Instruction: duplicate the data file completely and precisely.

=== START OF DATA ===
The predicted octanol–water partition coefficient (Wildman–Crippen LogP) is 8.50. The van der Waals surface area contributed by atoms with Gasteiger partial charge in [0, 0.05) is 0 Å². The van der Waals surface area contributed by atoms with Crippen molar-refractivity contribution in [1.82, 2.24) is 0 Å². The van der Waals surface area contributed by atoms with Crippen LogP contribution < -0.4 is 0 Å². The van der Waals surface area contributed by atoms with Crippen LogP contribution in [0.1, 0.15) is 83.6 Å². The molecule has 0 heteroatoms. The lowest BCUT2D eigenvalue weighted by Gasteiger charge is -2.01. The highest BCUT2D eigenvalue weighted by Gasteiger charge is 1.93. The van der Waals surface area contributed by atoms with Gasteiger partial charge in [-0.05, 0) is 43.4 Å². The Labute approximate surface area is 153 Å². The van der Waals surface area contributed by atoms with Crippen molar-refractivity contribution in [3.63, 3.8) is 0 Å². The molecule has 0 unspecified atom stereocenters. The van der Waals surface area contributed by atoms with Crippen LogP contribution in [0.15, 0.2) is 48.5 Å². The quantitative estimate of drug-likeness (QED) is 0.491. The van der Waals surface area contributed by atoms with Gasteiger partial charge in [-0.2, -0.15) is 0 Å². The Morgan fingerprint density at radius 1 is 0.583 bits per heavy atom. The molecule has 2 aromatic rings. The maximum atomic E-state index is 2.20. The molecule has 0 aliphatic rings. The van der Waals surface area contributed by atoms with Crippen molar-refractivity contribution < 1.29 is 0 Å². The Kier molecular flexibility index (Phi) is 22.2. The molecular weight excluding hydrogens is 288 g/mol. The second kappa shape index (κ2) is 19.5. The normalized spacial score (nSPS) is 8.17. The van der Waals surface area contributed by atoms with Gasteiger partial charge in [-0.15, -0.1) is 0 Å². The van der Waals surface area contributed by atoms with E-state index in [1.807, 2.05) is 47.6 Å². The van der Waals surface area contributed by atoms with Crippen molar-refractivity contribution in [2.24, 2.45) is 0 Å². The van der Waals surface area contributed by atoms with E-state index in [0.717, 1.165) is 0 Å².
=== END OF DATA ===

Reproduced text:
The predicted octanol–water partition coefficient (Wildman–Crippen LogP) is 8.50. The van der Waals surface area contributed by atoms with Gasteiger partial charge in [0, 0.05) is 0 Å². The van der Waals surface area contributed by atoms with Crippen molar-refractivity contribution in [1.82, 2.24) is 0 Å². The van der Waals surface area contributed by atoms with Crippen LogP contribution < -0.4 is 0 Å². The van der Waals surface area contributed by atoms with Crippen LogP contribution in [0.1, 0.15) is 83.6 Å². The molecule has 0 heteroatoms. The lowest BCUT2D eigenvalue weighted by Gasteiger charge is -2.01. The highest BCUT2D eigenvalue weighted by Gasteiger charge is 1.93. The van der Waals surface area contributed by atoms with Gasteiger partial charge in [-0.05, 0) is 43.4 Å². The Labute approximate surface area is 153 Å². The van der Waals surface area contributed by atoms with Crippen molar-refractivity contribution in [3.63, 3.8) is 0 Å². The molecule has 0 unspecified atom stereocenters. The van der Waals surface area contributed by atoms with Crippen LogP contribution in [0.15, 0.2) is 48.5 Å². The quantitative estimate of drug-likeness (QED) is 0.491. The van der Waals surface area contributed by atoms with Gasteiger partial charge in [-0.2, -0.15) is 0 Å². The Morgan fingerprint density at radius 1 is 0.583 bits per heavy atom. The molecule has 2 aromatic rings. The maximum atomic E-state index is 2.20. The molecule has 0 aliphatic rings. The van der Waals surface area contributed by atoms with Crippen molar-refractivity contribution < 1.29 is 0 Å². The Kier molecular flexibility index (Phi) is 22.2. The molecular weight excluding hydrogens is 288 g/mol. The second kappa shape index (κ2) is 19.5. The normalized spacial score (nSPS) is 8.17. The van der Waals surface area contributed by atoms with Gasteiger partial charge in [-0.15, -0.1) is 0 Å². The van der Waals surface area contributed by atoms with E-state index in [1.807, 2.05) is 47.6 Å². The van der Waals surface area contributed by atoms with Crippen molar-refractivity contribution in [2.24, 2.45) is 0 Å². The van der Waals surface area contributed by atoms with E-state index in [0.717, 1.165) is 0 Å².